Holy Moly and The Crackers at Cambridge Junction 2 (Paul Lyme)

This was a show that I had been looking forward to since early Spring, so I was more than excited to catch up with Holy Moly And The Crackers on the third date of their UK Headline Tour. Southampton and London had been rocked to the core by Boombastic Folksters and now it was Cambridge’s turn.

I spoke to Conrad Bird before the gig and we discussed what a mental year 2018 has been for the band. So much seems to have happened and they really can lay claim to being one of the busiest bands in the UK. Tours, festivals, the runaway success of Cold Comfort Lane (which you seem to hear at every turn these days), and the completion of a third album. As always Conrad was friendly, enthusiastic, and fairly soft-spoken, which is at odds with the persona that I have seen on video and heard in audio, so I was intrigued to see what would happen when this band took to the stage.

Holy Moly and The Crackers at Cambridge Junction 2 (Paul Lyme)

The Cambridge Junction has a few halls for entertainment and, as a few weeks earlier with Will Varley, we were in the Junction 2. The intimate venue had some of the seating removed to increase the capacity to around 300, and a larger stage was set, packed with instruments. Support was provided by Max Bianco And The Bluehearts  not to be confused with Matt Bianco, the Latin-jazz pop act of the ‘80s who were  infamously called “a bunch of wankers” live on TV during a broadcast of Saturday Superstore.

Max Bianco and The BlueHearts at Cambridge Junction 2 (Paul Lyme)

Max Bianco And The Bluehearts are a five-piece band fronted by Max, former frontman of The Jar Family. He took to the stage looking like a modern day Artful Dodger, in very ripped skinny jeans, a long overcoat, and a big cap over his flowing locks. A neckerchief completed the look, and with a large Jazz guitar he appeared waif-like. They delivered a set of indie style songs with close harmonies and guitar solos. Max revealed that he is more artful than you would think, as he had 20 paintings in an exhibition, and 16 of them had already sold. Francis, the bass player, sang one of the songs and had a different, but no less accomplished, vocal delivery. Their debut EP is to be released on the 9th November, and I will definitely be giving it a listen.

Max Bianco and The BlueHearts at Cambridge Junction 2 (Paul Lyme)

As the final feedback of their set was fading, the lighting in the venue was a deep red. Fittingly, as Halloween had just been and gone, the ruby glow served as a precursor to the devilish delights that the fairly eclectic gathering were looking forward to. While the waiting crowd looked like some demonic sect having polite conversations over craft ales and gin and tonics, the stage was being set with violins for Ruth, Rosie’s squeeze box, and Conrad’s lone starburst acoustic guitar.

Holy Moly and The Crackers at Cambridge Junction 2 (Paul Lyme)

We did not have long to wait before Holy Moly And The Crackers took to the stage with Ruth Patterson looking as immaculate as ever in white striped trousers and black leather jacket; Conrad all in black wearing boots with one red lace and one white lace; Rosie Bristow in her trademark boots, tartan skirt, and eye make up; Jamie Shields, also all in black; Nick Tyler in black but with white jeans; and Tommy Evans, the manic drummer, in a boiler suit. Just like their music, the band’s appearance is eclectic and theatrical.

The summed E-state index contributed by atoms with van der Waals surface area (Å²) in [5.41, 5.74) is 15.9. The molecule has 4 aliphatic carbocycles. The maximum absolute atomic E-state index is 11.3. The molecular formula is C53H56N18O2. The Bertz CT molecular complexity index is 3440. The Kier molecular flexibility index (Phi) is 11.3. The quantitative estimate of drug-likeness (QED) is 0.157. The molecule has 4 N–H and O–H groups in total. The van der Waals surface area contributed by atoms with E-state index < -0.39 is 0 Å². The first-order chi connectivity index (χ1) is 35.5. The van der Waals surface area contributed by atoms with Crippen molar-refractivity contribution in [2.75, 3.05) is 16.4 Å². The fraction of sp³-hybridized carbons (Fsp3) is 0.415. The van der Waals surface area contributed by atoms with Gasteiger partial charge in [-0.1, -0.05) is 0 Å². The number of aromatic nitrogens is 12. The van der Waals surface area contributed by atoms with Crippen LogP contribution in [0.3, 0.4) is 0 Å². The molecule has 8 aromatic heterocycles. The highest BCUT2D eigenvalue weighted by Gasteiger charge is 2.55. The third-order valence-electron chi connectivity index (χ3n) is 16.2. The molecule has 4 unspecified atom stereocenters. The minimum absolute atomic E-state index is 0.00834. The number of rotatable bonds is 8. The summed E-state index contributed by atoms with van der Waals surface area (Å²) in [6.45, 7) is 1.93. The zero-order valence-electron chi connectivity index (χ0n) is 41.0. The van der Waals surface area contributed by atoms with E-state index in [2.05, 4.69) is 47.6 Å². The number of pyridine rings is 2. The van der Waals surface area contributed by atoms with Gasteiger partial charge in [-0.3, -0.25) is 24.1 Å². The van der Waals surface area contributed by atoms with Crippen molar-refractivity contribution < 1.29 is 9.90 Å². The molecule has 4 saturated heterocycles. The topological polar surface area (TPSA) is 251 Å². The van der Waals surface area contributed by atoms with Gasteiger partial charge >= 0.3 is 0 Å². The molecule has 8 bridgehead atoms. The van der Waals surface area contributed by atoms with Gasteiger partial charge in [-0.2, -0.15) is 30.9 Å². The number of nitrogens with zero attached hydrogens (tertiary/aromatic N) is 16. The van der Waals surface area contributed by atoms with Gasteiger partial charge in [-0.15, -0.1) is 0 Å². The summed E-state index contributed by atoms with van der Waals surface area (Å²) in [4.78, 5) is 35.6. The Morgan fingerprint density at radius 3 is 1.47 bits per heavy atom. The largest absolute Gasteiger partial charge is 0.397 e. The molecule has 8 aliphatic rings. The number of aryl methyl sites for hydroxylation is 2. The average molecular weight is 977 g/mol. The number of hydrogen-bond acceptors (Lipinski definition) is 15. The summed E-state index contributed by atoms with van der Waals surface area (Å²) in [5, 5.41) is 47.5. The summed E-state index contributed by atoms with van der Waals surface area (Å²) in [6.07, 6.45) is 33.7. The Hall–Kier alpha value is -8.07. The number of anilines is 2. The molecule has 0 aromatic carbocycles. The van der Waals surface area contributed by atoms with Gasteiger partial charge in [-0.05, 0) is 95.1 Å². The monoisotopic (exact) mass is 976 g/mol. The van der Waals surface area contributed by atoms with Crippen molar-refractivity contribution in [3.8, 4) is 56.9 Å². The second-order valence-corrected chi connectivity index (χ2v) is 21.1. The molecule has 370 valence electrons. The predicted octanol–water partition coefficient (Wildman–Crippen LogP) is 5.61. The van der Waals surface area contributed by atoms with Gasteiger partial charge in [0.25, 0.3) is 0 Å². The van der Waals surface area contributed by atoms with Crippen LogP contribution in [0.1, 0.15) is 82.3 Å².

Holy Moly and The Crackers at Cambridge Junction 2 (Paul Lyme)

Sugar was a great opener to the set with Conrad’s gravely voice being contrasted with Ruth’s sweet vocal piercing through the song. The rest of the Crackers were like whirling dervishes as the lighting alternated from red to blue. Gravel Rag, the most recently released single, followed which animated the audience. Ruth’s vocal, as always, was faultless. Rosie was at the front of the stage, wearing a beaming smile that never left her face. Tommy was full out on the drums, and Conrad was supporting all of them with boundless energy, like a cross between a conductor and puppet master.

Holy Moly and The Crackers at Cambridge Junction 2 (Paul Lyme)

There could only be one song that followed it and that was, as Ruth put it, the song that “changed their world”. The distinctive drum beat and guitar riff that you can hear on adverts, TV and radio trails, and at the end of Oceans 8, of Cold Comfort Lane rang out. This was an exceptional rendition of this number and only went to prove that the band are not only extremely accomplished musicians, but are are as tight as Tommy’s drum skins and Ruth’s voice is even better heard live.

Holy Moly and The Crackers at Cambridge Junction 2 (Paul Lyme)

The opening songs certainly got the assembled masses moving, which continued as Holy Moly And The Crackers delved into their first album, First Avenue. Conrad took another sip from his very large gin, and asked everyone “politely” to join them in a dance. The galloping folk of Bluebell Wood meant that that you could not help but jig along, before the gentler Highway Shoes slowed the tempo a little.

Holy Moly and The Crackers at Cambridge Junction 2 (Paul Lyme)

The more sedate mood continued with a new song, which Ruth introduced by telling us all (as if we need telling) that a new album is on the way. Cryptically she said: “New album, new times,” which makes me wonder if it will be a different sound. Their second LP, Salem, is very different to First Avenue, so we should not be surprised, just on tenterhooks.

Holy Moly and The Crackers at Cambridge Junction 2 (Paul Lyme)